MADELEINE STOWE HAS A GREEN TONGUE. the actress best known for her performance as the strong-willed Cora Munro in The Last of the Mohicans has been sucking on a lollipop as she sits in the living room of her Hill Country house and talks about sobering issues such as the current state of cinema. Listening to this soft-spoken woman discuss her career and her family as her tongue turns an unsettling shade of lime green is more than a little disconcerting.
It is also strangely appropriate. Stowe is full of contradictions. She is a striking woman in person and on-screen, but one whose dark, unconventional beauty flies in the face of perpetually blond, blue-eyed Hollywood. Her features are delicate, but her laugh is raucous and deep. Stowe is often candid in interviews, but she’s also reserved and thoughtful.
Sometimes these juxtapositions work in her favor, as in The General’s Daughter, a military thriller due out this month in which Stowe co-stars, with John Travolta, as Army rape investigator Sarah Sunhill. The film’s director, Simon West, describes Stowe’s role as a difficult one to play because her character has to be no-nonsense and smart—someone you’d believe was in the Army—yet sexy enough to be Travolta’s unrequited love interest. “Madeleine’s very good at that,” West says. “Also, when I spoke to her, she totally got it. A lot of actresses were trying to play it very heavy and everything was a tragedy: the tragedy of the murder [of the rape victim] and then the tragedy of the unrequited love between her and the Travolta character. But she sort of took it in a much lighter vein.”
This is not the first time that Stowe has played a complicated character, but it may be the first time since The Last of the Mohicans that so many people will see her performance. Budgeted at $60 million, The General’s Daughter was being fine-tuned by West in Los Angeles as Stowe spoke about it thousands of miles away on her ranch just outside Fredericksburg. Paramount, the movie’s distributor, is so confident about it that the studio decided to release the film in early summer, one of the industry’s most competitive and lucrative seasons.
And if The General’s Daughter is a critical and commercial success, what might it mean for Stowe’s career? The forty-year-old actress has made fifteen feature films, but hers is not a household name. Nor is her face instantly recognizable, although it has recently appeared in fashion magazines in designer Emanuel Ungaro’s strikingly minimalist black-and-white spring ad campaign. Perhaps the greatest contradiction of all is that, on the verge of a probable career upswing, Stowe seems more ambivalent than ever about being a Hollywood actress.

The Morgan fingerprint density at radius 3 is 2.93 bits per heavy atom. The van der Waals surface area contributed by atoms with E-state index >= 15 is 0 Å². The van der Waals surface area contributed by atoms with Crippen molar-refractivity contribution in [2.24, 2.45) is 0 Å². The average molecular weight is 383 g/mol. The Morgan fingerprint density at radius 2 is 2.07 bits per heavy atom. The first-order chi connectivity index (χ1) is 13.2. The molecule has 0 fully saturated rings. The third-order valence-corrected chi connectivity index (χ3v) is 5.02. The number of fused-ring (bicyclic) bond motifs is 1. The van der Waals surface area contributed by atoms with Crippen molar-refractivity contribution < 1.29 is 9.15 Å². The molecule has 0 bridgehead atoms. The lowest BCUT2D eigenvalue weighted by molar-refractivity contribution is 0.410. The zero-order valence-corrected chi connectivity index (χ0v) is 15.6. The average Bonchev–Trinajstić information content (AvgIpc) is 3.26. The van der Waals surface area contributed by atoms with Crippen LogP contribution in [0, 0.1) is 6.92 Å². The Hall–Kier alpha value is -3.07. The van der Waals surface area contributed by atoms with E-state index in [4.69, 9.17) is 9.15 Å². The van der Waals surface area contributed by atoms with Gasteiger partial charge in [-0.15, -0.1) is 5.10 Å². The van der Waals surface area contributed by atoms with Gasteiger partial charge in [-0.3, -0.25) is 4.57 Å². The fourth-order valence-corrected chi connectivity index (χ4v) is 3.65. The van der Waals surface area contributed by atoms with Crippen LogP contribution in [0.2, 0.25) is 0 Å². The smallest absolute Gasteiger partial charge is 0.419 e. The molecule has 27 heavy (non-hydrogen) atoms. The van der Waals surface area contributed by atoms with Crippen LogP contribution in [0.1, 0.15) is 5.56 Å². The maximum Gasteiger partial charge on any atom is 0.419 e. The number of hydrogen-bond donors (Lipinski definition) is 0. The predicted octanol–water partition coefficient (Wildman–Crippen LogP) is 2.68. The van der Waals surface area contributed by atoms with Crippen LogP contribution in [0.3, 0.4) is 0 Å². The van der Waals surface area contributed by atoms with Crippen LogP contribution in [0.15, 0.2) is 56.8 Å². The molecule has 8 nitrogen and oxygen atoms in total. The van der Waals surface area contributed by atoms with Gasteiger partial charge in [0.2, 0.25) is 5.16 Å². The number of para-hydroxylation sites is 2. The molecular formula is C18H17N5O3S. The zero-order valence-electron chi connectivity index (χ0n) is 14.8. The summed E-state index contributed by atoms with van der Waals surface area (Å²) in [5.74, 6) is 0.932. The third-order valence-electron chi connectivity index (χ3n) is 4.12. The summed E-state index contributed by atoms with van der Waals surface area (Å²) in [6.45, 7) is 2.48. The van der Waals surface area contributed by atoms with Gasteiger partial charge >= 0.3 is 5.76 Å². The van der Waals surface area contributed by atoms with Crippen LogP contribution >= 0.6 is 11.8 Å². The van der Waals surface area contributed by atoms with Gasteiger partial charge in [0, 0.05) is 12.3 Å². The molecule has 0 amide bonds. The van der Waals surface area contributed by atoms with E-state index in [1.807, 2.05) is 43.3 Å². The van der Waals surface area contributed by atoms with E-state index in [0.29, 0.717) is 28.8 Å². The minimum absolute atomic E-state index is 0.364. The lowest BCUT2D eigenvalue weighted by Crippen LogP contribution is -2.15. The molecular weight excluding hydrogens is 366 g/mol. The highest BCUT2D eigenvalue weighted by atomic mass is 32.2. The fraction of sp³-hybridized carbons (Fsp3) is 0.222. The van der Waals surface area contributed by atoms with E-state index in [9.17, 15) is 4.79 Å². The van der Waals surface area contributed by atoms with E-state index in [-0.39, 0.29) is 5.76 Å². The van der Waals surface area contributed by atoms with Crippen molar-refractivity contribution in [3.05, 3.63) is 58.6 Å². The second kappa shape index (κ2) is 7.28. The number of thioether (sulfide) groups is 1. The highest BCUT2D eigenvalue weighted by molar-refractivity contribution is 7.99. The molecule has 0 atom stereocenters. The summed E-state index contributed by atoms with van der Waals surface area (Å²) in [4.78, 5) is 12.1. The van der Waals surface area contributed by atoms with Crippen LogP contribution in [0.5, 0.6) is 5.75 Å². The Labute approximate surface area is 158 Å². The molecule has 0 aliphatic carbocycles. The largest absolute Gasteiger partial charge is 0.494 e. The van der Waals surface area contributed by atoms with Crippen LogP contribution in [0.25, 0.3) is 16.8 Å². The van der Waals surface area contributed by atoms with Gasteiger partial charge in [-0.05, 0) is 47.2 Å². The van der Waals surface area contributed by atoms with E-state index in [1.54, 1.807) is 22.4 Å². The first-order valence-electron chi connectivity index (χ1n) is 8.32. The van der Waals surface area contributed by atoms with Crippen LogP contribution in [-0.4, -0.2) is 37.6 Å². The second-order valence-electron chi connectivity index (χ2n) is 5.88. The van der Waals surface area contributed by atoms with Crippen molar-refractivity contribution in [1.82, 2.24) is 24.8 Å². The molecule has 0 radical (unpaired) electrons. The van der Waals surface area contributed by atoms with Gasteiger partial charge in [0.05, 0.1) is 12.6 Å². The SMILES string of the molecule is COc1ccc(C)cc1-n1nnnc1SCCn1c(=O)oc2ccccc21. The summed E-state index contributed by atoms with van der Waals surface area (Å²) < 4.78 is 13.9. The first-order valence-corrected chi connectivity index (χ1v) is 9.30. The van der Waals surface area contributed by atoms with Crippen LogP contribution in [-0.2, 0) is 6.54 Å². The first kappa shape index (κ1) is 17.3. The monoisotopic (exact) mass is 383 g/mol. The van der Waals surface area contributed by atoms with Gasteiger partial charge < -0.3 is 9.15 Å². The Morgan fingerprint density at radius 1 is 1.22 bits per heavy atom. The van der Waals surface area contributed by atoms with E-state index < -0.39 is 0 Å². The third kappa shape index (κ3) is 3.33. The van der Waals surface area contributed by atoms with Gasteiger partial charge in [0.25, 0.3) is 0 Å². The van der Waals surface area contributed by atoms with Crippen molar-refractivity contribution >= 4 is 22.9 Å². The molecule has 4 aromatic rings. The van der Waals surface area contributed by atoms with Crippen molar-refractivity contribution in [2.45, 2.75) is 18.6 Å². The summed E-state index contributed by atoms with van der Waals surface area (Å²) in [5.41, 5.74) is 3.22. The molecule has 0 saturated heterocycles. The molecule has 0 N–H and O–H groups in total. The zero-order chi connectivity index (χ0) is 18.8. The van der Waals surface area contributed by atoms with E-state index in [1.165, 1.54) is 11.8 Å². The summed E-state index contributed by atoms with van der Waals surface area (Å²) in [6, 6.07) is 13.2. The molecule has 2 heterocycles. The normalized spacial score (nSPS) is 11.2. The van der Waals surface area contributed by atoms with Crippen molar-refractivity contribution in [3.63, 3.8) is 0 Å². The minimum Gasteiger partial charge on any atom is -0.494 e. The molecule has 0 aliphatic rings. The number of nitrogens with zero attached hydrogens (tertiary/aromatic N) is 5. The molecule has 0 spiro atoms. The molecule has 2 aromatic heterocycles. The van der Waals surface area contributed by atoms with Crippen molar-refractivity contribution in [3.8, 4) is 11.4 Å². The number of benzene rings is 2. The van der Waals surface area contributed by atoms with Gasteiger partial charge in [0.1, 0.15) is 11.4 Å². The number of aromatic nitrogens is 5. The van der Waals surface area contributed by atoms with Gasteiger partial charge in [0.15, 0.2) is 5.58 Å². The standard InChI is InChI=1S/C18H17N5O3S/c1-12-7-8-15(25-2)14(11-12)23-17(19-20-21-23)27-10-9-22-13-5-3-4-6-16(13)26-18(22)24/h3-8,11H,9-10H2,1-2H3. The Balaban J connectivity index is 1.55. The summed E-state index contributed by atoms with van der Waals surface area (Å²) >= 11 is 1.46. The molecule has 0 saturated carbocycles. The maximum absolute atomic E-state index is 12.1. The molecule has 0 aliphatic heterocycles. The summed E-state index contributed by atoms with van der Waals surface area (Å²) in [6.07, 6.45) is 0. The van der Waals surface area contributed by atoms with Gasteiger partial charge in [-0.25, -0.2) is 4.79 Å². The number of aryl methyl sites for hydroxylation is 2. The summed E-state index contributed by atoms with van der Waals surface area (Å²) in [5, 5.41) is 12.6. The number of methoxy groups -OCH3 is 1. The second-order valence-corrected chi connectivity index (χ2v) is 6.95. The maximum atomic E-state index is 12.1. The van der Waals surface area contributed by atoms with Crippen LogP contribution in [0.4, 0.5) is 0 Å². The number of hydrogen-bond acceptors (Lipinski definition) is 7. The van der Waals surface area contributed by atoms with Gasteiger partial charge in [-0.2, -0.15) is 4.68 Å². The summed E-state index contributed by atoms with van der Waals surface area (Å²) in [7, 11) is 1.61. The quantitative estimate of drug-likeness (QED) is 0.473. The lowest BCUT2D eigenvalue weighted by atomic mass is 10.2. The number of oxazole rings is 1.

STOWE IS DRESSED IN JEANS AND AN OVERSIZED gray T-shirt, her trademark long chestnut hair—the same mane that rivaled Daniel Day-Lewis’ for screen time in The Last of the Mohicans—pulled back from her face in a loose knot. She moves easily around the kitchen of the airy, two-story limestone house she shares with her husband, actor Brian Benben (best known as the humorously neurotic protagonist of the HBO series Dream On), and their daughter, May, who turns three this month. Stowe met Benben in 1981 when they co-starred as husband and wife in NBC’s short-lived series The Gangster Chronicles. They married in real life in 1986.
May has just woken up from a nap, one that Stowe had hoped would last a bit longer. “We don’t have a nanny,” she explains as she and Benben casually negotiate their daughter’s next few hours. With long brown hair just like her mom’s, May makes sure she’s in the thick of the action, wandering out from the kitchen to size up their visitor. She pretends to be downright uninterested, but she’s reluctant to go outside with her father, almost suspicious of what’s going to happen in her absence. Stowe warmly reassures her daughter that she can come back in a little while.
“She’s very competitive when people come around,” Stowe says with a touch of pride as she waves good-bye to May and Benben. As if on cue, May turns just outside the screen door and screams out, “We’ll be right back!” Stowe laughs and says, “See ya!”
The house sits on a four-hundred-acre ranch about eighty miles west of Austin. Stowe and Benben bought the place in 1994 just after Stowe finished Bad Girls, the women-with-guns period piece shot in Brackettville and produced by Fredericksburg neighbor Lynda Obst. Making Bad Girls was not a pleasant experience for the actress. The studio switched directors after two weeks of shooting, and Stowe says she thought her co-stars (who included Andie MacDowell, Mary Stuart Masterson, and Drew Barrymore) viewed her approach to acting as “competitive.” “It could be very interesting, or it could not be,” Stowe told Newsweek just before the movie’s release, a comment that revealed her ambivalence about the project. The experience wasn’t a total wash, however. To escape the confines of the shoot, Stowe would drive northeast from Brackettville toward the Hill Country. She fell in love with the area, and a few months later she found the ranch.
Stowe’s reflective nature is suited to the pace of life in the Hill Country, and she traces a shift in the trajectory of her career to her move to Texas and the birth of her daughter two years later, in 1996. She realized that while she enjoyed making movies, the urge to work wasn’t as forceful as it had been in previous years. “My career had been going at a certain clip for a long time,” she explains. “I always considered myself very ambitious, but I knew that there was a distinction between myself and other actors. It’s what I’ve had to come to terms with.”
Ted and Carolyn Kyle, the parents of Stowe’s former assistant Kellie Macy, live in the ranch’s original homestead, only a few hundred feet from the main house. Stowe and Benben consider the Kyles family, and the older